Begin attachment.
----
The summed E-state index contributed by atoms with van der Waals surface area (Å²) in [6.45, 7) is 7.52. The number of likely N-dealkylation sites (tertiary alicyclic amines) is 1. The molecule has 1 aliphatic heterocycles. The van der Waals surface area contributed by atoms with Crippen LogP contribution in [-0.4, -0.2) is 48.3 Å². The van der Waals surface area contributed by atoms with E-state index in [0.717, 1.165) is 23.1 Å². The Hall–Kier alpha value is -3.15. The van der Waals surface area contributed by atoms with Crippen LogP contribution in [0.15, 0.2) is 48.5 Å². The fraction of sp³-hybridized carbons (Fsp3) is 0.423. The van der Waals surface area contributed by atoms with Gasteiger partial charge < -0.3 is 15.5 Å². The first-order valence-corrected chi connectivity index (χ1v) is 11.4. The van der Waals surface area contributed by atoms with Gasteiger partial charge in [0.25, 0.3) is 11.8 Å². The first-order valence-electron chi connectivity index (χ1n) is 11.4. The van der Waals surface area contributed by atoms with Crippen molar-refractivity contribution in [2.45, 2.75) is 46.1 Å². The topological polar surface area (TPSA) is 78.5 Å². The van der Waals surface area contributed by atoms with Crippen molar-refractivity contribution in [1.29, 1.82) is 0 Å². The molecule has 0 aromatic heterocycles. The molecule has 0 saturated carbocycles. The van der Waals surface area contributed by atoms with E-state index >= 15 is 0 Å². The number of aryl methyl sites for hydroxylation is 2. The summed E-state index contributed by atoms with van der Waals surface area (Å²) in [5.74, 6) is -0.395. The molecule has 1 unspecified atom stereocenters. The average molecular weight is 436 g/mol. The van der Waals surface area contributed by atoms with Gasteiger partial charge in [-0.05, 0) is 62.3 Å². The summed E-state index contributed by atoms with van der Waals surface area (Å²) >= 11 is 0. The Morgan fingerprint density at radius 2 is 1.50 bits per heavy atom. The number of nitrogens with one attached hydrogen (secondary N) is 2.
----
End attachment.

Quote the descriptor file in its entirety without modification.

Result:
The summed E-state index contributed by atoms with van der Waals surface area (Å²) in [6.45, 7) is 7.52. The number of likely N-dealkylation sites (tertiary alicyclic amines) is 1. The molecule has 1 aliphatic heterocycles. The van der Waals surface area contributed by atoms with Crippen LogP contribution in [-0.4, -0.2) is 48.3 Å². The van der Waals surface area contributed by atoms with E-state index in [0.717, 1.165) is 23.1 Å². The Hall–Kier alpha value is -3.15. The van der Waals surface area contributed by atoms with Crippen LogP contribution in [0.15, 0.2) is 48.5 Å². The fraction of sp³-hybridized carbons (Fsp3) is 0.423. The van der Waals surface area contributed by atoms with Gasteiger partial charge < -0.3 is 15.5 Å². The first-order valence-corrected chi connectivity index (χ1v) is 11.4. The van der Waals surface area contributed by atoms with Gasteiger partial charge in [0.25, 0.3) is 11.8 Å². The first-order valence-electron chi connectivity index (χ1n) is 11.4. The van der Waals surface area contributed by atoms with Crippen molar-refractivity contribution in [2.45, 2.75) is 46.1 Å². The topological polar surface area (TPSA) is 78.5 Å². The van der Waals surface area contributed by atoms with Crippen molar-refractivity contribution in [1.29, 1.82) is 0 Å². The molecule has 0 aromatic heterocycles. The molecule has 0 saturated carbocycles. The van der Waals surface area contributed by atoms with E-state index >= 15 is 0 Å². The number of aryl methyl sites for hydroxylation is 2. The summed E-state index contributed by atoms with van der Waals surface area (Å²) in [5.74, 6) is -0.395. The molecule has 1 unspecified atom stereocenters. The average molecular weight is 436 g/mol. The van der Waals surface area contributed by atoms with Gasteiger partial charge in [-0.05, 0) is 62.3 Å². The summed E-state index contributed by atoms with van der Waals surface area (Å²) >= 11 is 0. The Morgan fingerprint density at radius 2 is 1.50 bits per heavy atom. The number of nitrogens with one attached hydrogen (secondary N) is 2.